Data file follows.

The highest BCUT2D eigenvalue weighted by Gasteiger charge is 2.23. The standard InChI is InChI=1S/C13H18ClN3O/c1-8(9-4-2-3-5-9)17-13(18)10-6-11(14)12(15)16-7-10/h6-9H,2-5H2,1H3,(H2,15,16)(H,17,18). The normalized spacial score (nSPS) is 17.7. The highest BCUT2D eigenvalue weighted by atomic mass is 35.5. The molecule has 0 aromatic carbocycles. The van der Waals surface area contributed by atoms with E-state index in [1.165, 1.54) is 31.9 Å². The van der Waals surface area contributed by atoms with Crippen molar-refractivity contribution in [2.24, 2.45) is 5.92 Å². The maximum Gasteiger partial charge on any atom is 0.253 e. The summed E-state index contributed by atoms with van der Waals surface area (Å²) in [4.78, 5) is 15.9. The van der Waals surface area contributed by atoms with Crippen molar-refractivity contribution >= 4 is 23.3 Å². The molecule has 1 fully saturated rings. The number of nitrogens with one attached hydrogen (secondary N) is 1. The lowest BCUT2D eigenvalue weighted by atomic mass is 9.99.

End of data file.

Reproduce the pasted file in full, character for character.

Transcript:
The highest BCUT2D eigenvalue weighted by Gasteiger charge is 2.23. The standard InChI is InChI=1S/C13H18ClN3O/c1-8(9-4-2-3-5-9)17-13(18)10-6-11(14)12(15)16-7-10/h6-9H,2-5H2,1H3,(H2,15,16)(H,17,18). The normalized spacial score (nSPS) is 17.7. The highest BCUT2D eigenvalue weighted by atomic mass is 35.5. The molecule has 0 aromatic carbocycles. The van der Waals surface area contributed by atoms with E-state index in [1.165, 1.54) is 31.9 Å². The van der Waals surface area contributed by atoms with Crippen molar-refractivity contribution in [2.24, 2.45) is 5.92 Å². The maximum Gasteiger partial charge on any atom is 0.253 e. The summed E-state index contributed by atoms with van der Waals surface area (Å²) in [4.78, 5) is 15.9. The van der Waals surface area contributed by atoms with Crippen molar-refractivity contribution >= 4 is 23.3 Å². The molecule has 1 fully saturated rings. The number of nitrogens with one attached hydrogen (secondary N) is 1. The lowest BCUT2D eigenvalue weighted by atomic mass is 9.99.